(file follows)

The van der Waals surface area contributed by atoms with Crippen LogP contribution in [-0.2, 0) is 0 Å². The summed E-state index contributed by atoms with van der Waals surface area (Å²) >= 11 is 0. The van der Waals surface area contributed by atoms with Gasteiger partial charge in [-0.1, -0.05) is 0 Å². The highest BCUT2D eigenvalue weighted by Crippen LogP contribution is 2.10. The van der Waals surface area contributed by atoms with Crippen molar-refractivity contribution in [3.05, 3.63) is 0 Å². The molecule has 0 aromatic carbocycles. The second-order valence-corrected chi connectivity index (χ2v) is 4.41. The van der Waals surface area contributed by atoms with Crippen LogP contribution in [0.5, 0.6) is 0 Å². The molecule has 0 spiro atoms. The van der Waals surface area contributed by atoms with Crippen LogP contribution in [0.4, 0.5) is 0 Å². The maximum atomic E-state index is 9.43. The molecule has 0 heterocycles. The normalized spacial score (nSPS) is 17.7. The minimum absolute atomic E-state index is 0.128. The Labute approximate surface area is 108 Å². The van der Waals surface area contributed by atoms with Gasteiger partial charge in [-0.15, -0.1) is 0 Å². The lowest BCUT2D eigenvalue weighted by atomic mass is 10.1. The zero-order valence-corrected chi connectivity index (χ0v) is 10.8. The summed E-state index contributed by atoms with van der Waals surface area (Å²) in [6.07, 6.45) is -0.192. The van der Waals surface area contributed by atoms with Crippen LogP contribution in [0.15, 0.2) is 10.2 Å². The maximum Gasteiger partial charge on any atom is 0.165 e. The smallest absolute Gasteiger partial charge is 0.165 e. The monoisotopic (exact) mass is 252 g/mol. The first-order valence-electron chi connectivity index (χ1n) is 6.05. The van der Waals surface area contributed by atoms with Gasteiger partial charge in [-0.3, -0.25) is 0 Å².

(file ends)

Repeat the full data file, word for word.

The van der Waals surface area contributed by atoms with Crippen LogP contribution in [-0.2, 0) is 0 Å². The summed E-state index contributed by atoms with van der Waals surface area (Å²) >= 11 is 0. The van der Waals surface area contributed by atoms with Gasteiger partial charge in [-0.1, -0.05) is 0 Å². The highest BCUT2D eigenvalue weighted by Crippen LogP contribution is 2.10. The van der Waals surface area contributed by atoms with Crippen molar-refractivity contribution in [3.05, 3.63) is 0 Å². The molecule has 0 aromatic carbocycles. The second-order valence-corrected chi connectivity index (χ2v) is 4.41. The van der Waals surface area contributed by atoms with Crippen LogP contribution in [0.5, 0.6) is 0 Å². The molecule has 0 spiro atoms. The van der Waals surface area contributed by atoms with Crippen LogP contribution in [0.4, 0.5) is 0 Å². The maximum atomic E-state index is 9.43. The molecule has 0 heterocycles. The normalized spacial score (nSPS) is 17.7. The minimum absolute atomic E-state index is 0.128. The Labute approximate surface area is 108 Å². The van der Waals surface area contributed by atoms with Gasteiger partial charge in [-0.15, -0.1) is 0 Å². The lowest BCUT2D eigenvalue weighted by atomic mass is 10.1. The zero-order valence-corrected chi connectivity index (χ0v) is 10.8. The summed E-state index contributed by atoms with van der Waals surface area (Å²) in [6.07, 6.45) is -0.192. The van der Waals surface area contributed by atoms with Crippen LogP contribution in [0.15, 0.2) is 10.2 Å². The maximum Gasteiger partial charge on any atom is 0.165 e. The smallest absolute Gasteiger partial charge is 0.165 e. The monoisotopic (exact) mass is 252 g/mol. The first-order valence-electron chi connectivity index (χ1n) is 6.05. The van der Waals surface area contributed by atoms with Gasteiger partial charge in [-0.3, -0.25) is 0 Å².